Working crush at a winery during harvest

So, you wanna work at a winery during harvest, do you? Have you thought about trying your hand at making wine? Maybe you want to give harvest a go to see what it’s like. Crush is a great way to get your hands dirty — stained purple, actually (wear gloves) — and to get a glimpse of what winemaking is like. Go for it! I had the opportunity to spend a few days on the crush pad in exchange for some valuable hands-on education. Every winery is a little bit different, but the fundamentals are the same. I knew it wasn’t going to be glamorous, but I was not prepared for just how much work it takes to make wine.


Here are the top 7 things I learned while working crush:


1. Don’t use crush to kick start your fitness goals. You need muscles to make wine!

…and you need those muscles before harvest!

If you’re not already in great shape, I recommend you start working out prior to arriving at the winery. In fact, start right now. Don’t even finish reading this article, just drop and give me 10 pushups immediately. Making wine is physical and it’s challenging if you’re not fit. I thought this would be a great way to kickstart my non-existent workout regime. My idea of fitness was “fit’ness taco in my mouth.” I sit at a desk and write about wine. I drink wine. My idea of multitasking is writing about wine while drinking wine. So at the end of each work(out) day in the cellar, I was completely exhausted and everything was sore. Body parts I didn’t even know I had were sore. Don’t underestimate the importance of getting in decent shape before you agree to work in a cellar.


2. Winemaking is 90% cleaning.

So. Much. Cleaning.

90% might be a conservative amount as I was soaked in water for pretty much my entire time in the cellar. Every single thing gets sprayed down with a hose, sanitized, wiped, taken apart, sprayed, put back together, sprayed again and sprayed some more. That’s not an exaggeration. There are several water hoses throughout the cellar and on the crush pad, and I’m certain every single one of them got me at some point. Fortunately, the spray guns have arrows to point out which way the water is going to come out, otherwise this rookie would have had a face full of water many, many times.


3. When making wine, rubber boots are your best friend.

Wine guts and wet feet are not fun.

Not only because of all the spraying down of every single piece of equipment in the cellar, but the splashy splash of grape juice and the grape guts that get stuck to you. No matter how careful you are, making wine gets messy. Rubber boots kept my feet and legs dry up to my shins which is especially comforting when it’s getting cold out. Fall is not a fun time for wet feet. Also, you’re on your feet the whole time. There’s no sitting in winemaking. So invest in a quality pair of boots and get yourself some comfortable insoles. You can thank me later.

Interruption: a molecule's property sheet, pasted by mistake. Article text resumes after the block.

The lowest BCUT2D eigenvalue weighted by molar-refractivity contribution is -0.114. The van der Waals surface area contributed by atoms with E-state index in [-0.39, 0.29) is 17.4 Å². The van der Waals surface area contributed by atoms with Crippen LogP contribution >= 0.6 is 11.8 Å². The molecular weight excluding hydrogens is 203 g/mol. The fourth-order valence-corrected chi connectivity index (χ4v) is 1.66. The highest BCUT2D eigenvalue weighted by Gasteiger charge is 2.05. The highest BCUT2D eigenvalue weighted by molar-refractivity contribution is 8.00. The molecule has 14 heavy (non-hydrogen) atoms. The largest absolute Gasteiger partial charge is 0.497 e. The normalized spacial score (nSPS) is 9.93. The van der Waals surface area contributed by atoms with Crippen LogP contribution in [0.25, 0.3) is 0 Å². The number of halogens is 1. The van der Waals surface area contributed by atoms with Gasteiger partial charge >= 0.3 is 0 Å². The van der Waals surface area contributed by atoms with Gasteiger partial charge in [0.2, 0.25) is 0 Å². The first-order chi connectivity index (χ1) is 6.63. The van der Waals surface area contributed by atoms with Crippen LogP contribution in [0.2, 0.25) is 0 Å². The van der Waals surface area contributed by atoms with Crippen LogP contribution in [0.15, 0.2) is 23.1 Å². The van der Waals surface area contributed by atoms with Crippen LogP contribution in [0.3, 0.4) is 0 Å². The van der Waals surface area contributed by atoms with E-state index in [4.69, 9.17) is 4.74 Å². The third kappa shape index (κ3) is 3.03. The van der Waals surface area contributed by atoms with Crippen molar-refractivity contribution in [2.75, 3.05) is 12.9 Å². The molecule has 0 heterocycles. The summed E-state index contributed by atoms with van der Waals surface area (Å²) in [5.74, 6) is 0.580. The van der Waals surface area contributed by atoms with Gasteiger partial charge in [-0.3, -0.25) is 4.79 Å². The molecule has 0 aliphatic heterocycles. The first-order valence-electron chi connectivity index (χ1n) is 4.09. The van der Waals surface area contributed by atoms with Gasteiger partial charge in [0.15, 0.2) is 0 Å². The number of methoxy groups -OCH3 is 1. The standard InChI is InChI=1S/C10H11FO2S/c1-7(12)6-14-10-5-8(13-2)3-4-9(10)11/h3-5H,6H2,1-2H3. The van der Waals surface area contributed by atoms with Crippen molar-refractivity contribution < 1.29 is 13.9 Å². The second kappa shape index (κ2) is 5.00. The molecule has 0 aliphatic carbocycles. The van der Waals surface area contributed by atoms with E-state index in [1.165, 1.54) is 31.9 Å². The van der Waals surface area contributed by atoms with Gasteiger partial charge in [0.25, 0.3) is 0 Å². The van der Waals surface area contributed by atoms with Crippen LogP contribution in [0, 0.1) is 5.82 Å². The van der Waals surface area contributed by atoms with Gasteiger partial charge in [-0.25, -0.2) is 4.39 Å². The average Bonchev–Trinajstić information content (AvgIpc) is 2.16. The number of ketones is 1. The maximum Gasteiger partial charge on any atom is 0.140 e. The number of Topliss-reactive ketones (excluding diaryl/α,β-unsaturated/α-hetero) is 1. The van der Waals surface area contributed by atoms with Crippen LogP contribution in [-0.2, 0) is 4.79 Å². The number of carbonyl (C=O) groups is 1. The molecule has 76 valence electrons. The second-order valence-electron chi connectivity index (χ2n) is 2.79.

4. You may never get the smell of fermenting grapes out of your nose

…or the wine stains out of your clothes.

Fortunately, I don’t really mind either of those things. If I did, I probably shouldn’t be in the wine biz. Smell is an amazing memory recall. Now every time I swirl a glass of wine and take a sniff, it brings me right back to doing an hour and a half Merlot pump over. My arms get sore just thinking about it.


5. Everyone gets a nickname for crush!

The Cellar: where nobody knows your name.

I don’t actually know the real names of most of the people I worked with. One woman’s name was Gary, but I never did get the reason. We also called her Gaz. Yeah, I don’t know why or how she got that nickname either. There was also LiLi and KiKi. Nope — I don’t know their names either. Of course, I can’t forget about the woman appropriately named The Legend. Unfortunately, I wasn’t there long enough to get myself a nickname. I guess it’s a rite of passage and I didn’t earn it. I’m okay with that.


6. You’ll never forget your Harvest crew.

The struggle is real, and so is the bond.

I teared up a little on my last day. I was at the winery for a week and only in the cellar for a few days, but for some reason I still didn’t want to say goodbye. Can you imagine if I had started at the beginning and went through to the end of harvest? I’d have been a mess! I walked into the middle of people who already cared very much for each other, like a small family. I learned that not everyone who works harvest works at the winery the rest of the year. In fact, a couple of the women I worked with were heading to Australia for harvest season in the southern hemisphere after they finished up harvest in Canada. Another woman was there from France and I bet I’ll one day I’ll read about her as the head winemaker somewhere — if only I knew her real name!


7. Addicted to crush: you’ll want to work harvest again — and again.

In spite of the pain, working crush is pretty awesome.

When you get the wine bug, there’s no cure. It’s not long before you forget about the uncertainty, the grape guts, and the sore muscles. Your memories turn away from that feeling of exhaustion to remembering how much you love the smell of fermenting grapes in the autumn air. You’ll remember how your crew felt like family and you don’t even care if they ever learned your name. You’ll probably want to drink all of the wine from the vintage you helped with. I can’t wait to see 2018 on some bottles of beautiful juice that I literally had my hands in. It’s a pretty awesome feeling to be part of something as special as making wine.


Are you interested in learning how to make wine? Check out How Wine is Made — 6 Steps from Grape Harvest to Maturation.

Want to know all about where I helped out for crush? Here’s the scoop on Tinhorn Creek Vineyards.